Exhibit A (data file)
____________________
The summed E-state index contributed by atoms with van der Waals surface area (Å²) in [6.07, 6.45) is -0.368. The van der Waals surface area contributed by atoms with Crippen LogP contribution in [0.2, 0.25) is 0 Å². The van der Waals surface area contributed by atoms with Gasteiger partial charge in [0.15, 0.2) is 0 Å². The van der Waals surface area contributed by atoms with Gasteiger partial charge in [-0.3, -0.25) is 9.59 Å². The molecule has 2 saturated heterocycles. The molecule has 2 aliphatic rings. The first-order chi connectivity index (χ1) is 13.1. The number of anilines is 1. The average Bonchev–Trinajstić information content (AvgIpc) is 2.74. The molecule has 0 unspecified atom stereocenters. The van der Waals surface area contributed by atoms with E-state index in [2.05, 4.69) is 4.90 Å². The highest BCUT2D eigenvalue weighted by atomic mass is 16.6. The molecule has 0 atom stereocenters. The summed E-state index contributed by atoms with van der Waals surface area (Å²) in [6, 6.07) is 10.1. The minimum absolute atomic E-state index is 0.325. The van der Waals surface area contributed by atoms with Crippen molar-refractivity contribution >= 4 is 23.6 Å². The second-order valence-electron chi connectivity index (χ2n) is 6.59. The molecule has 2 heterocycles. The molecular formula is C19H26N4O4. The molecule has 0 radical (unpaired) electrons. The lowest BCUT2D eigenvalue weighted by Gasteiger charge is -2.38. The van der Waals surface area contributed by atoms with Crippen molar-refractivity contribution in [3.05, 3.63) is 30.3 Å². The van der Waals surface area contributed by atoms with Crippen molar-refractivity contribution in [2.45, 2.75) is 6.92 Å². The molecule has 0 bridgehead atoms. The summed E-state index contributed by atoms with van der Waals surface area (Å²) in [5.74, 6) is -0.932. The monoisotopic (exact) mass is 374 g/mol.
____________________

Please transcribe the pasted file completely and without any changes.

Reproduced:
The summed E-state index contributed by atoms with van der Waals surface area (Å²) in [6.07, 6.45) is -0.368. The van der Waals surface area contributed by atoms with Crippen LogP contribution in [0.2, 0.25) is 0 Å². The van der Waals surface area contributed by atoms with Gasteiger partial charge in [0.15, 0.2) is 0 Å². The van der Waals surface area contributed by atoms with Gasteiger partial charge in [-0.3, -0.25) is 9.59 Å². The molecule has 2 saturated heterocycles. The molecule has 2 aliphatic rings. The first-order chi connectivity index (χ1) is 13.1. The number of anilines is 1. The average Bonchev–Trinajstić information content (AvgIpc) is 2.74. The molecule has 0 unspecified atom stereocenters. The van der Waals surface area contributed by atoms with E-state index in [2.05, 4.69) is 4.90 Å². The highest BCUT2D eigenvalue weighted by atomic mass is 16.6. The molecule has 0 atom stereocenters. The summed E-state index contributed by atoms with van der Waals surface area (Å²) in [6, 6.07) is 10.1. The minimum absolute atomic E-state index is 0.325. The van der Waals surface area contributed by atoms with Crippen molar-refractivity contribution >= 4 is 23.6 Å². The second-order valence-electron chi connectivity index (χ2n) is 6.59. The molecule has 2 heterocycles. The molecular formula is C19H26N4O4. The molecule has 0 radical (unpaired) electrons. The lowest BCUT2D eigenvalue weighted by Gasteiger charge is -2.38. The van der Waals surface area contributed by atoms with Crippen molar-refractivity contribution in [3.05, 3.63) is 30.3 Å². The van der Waals surface area contributed by atoms with Crippen molar-refractivity contribution in [2.45, 2.75) is 6.92 Å². The molecule has 0 bridgehead atoms. The summed E-state index contributed by atoms with van der Waals surface area (Å²) in [5.74, 6) is -0.932. The monoisotopic (exact) mass is 374 g/mol.